For more information, please see

Wednesday, May 25, 2016

CFT Local 4681 Urges Speaker Rendon to Increase Funding for Adult Education

San Mateo Adult School Federation of Teachers

789 E. Poplar Ave.

San Mateo, CA 94401

Anthony Rendon, Speaker of the Assembly

Attention:  Rick Simpson

State Capitol

Room 219

Sacramento, CA 95814

 May 21, 2016

Dear Speaker Rendon:

We are writing to urge you to increase adult education funding from $500 million to $750 million in this year’s budget. California adult schools received $754 million in funding in 2007. Our budgets were cut drastically during the recession, and adult schools are the only public education system whose funding has not been restored.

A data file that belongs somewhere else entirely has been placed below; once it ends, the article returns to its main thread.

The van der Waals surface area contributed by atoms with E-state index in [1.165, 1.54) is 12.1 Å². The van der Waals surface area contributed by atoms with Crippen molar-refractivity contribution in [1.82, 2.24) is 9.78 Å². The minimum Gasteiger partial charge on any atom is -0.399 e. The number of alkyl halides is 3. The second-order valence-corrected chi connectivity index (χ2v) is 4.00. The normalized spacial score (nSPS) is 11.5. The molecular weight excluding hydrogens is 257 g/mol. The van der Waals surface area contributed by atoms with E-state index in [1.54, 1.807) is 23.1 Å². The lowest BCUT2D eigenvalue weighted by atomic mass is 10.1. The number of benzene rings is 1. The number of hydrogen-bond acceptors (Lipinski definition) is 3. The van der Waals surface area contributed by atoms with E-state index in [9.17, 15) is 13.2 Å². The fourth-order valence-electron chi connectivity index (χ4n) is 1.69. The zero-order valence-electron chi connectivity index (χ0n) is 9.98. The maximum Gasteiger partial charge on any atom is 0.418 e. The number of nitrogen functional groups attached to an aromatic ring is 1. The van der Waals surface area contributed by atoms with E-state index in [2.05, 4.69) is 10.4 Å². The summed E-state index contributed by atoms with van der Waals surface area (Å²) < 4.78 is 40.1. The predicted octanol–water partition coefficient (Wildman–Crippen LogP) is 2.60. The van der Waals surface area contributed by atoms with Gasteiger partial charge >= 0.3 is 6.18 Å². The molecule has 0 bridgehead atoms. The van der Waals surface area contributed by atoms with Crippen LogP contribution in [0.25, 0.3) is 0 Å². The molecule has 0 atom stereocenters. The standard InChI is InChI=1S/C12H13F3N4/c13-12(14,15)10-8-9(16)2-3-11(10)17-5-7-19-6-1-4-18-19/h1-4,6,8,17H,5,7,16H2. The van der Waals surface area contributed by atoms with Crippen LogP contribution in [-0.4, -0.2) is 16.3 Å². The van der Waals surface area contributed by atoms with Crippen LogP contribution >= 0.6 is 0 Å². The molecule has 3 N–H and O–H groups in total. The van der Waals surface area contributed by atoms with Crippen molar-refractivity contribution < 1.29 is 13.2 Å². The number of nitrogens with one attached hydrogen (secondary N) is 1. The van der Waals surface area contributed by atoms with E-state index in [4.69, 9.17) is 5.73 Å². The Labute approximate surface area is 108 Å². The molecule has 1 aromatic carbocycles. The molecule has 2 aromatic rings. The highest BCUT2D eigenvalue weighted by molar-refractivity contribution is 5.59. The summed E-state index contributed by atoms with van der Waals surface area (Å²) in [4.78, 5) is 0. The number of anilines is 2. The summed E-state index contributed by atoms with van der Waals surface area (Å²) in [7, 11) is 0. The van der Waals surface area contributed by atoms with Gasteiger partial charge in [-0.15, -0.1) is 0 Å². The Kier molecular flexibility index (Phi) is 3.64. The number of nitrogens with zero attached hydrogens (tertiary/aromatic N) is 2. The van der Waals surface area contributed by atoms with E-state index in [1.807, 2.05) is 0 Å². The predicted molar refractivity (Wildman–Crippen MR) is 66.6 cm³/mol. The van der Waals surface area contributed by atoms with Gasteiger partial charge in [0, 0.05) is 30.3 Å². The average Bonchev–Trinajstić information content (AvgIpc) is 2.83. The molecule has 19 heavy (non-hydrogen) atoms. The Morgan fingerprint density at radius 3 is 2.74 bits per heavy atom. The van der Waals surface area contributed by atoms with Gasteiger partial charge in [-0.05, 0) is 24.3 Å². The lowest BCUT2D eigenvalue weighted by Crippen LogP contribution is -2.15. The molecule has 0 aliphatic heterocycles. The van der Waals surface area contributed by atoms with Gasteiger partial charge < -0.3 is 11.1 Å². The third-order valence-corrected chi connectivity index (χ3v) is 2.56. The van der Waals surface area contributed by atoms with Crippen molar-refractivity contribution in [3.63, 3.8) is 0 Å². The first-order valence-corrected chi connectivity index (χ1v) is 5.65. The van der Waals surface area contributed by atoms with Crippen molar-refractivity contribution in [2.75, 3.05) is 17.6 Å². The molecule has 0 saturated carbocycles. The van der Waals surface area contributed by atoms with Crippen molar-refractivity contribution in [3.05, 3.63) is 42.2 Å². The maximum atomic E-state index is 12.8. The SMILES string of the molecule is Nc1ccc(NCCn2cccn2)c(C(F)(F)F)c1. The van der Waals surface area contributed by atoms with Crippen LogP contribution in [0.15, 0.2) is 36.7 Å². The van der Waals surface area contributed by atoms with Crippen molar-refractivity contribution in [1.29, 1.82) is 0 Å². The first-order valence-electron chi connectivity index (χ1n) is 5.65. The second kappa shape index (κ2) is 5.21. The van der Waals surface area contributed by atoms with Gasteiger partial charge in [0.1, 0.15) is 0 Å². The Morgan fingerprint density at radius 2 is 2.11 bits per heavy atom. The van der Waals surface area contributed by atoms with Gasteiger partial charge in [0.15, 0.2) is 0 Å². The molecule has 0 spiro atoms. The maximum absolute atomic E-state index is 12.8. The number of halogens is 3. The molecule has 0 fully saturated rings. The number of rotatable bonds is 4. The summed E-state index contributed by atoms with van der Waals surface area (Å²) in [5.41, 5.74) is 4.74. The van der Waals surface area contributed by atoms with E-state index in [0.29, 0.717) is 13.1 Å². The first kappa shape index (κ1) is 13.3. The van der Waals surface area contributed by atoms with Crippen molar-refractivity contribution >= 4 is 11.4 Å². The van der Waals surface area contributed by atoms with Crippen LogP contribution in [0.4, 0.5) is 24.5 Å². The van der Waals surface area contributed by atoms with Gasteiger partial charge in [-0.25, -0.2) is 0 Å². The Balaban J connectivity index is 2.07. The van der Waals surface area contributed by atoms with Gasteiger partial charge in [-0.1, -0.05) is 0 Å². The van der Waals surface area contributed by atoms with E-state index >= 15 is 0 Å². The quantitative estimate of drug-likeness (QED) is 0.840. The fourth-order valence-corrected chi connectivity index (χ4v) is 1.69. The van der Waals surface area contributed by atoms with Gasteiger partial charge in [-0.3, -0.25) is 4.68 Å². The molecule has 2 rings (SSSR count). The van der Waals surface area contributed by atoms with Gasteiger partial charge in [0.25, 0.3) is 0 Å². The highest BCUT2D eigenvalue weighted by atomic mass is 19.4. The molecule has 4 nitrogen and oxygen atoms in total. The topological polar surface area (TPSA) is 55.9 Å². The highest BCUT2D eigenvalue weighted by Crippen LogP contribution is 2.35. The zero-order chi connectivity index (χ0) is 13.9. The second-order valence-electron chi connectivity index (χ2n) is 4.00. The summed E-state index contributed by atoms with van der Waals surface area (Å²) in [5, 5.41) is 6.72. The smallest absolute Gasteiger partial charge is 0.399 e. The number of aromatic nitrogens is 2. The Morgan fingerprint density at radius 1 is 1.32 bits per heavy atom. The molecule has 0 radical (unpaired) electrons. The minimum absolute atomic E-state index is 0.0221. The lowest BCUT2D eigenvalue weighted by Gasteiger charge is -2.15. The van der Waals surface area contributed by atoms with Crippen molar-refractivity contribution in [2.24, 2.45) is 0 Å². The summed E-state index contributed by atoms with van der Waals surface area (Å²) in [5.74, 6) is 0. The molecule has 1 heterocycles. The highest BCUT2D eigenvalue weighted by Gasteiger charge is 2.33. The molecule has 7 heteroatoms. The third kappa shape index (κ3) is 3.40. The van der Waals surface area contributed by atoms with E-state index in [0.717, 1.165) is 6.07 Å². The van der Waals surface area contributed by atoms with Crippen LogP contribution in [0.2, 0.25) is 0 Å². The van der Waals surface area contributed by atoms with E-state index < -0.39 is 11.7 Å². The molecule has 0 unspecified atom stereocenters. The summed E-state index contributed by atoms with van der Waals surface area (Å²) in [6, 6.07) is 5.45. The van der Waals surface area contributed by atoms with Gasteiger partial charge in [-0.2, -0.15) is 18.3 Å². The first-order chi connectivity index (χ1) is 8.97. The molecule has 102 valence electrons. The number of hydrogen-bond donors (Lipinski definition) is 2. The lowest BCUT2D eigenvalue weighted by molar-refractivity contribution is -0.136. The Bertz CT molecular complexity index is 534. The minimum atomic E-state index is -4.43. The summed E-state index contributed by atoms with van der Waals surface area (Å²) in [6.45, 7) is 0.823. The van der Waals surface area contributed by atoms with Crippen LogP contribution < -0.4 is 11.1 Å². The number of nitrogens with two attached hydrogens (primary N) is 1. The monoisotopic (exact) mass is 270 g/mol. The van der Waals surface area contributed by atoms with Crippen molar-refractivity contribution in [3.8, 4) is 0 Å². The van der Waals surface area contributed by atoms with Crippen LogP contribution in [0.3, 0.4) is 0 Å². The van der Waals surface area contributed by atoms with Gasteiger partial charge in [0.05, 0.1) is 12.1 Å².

Also during the recession, school districts were allowed to take money from adult schools. Many districts closed their adult schools outright, while others cut adult school budgets by 50%, 75%, 95%. Oakland adult school, for example, had 25,000 students before the recession and now has less than 1,200.

Even before the recession, adult schools were the most efficient public education system in the state. We educated 1.2 million students at a cost of just $754 million, which is less than 1/10th of what community colleges currently receive to educate only twice the number of students. And that was before our budgets were cut. Now we have only $500 million, and we’re sharing that with community college adult education under our new consortia, as well as paying administrative costs for the consortia. Adult schools do a lot with a little.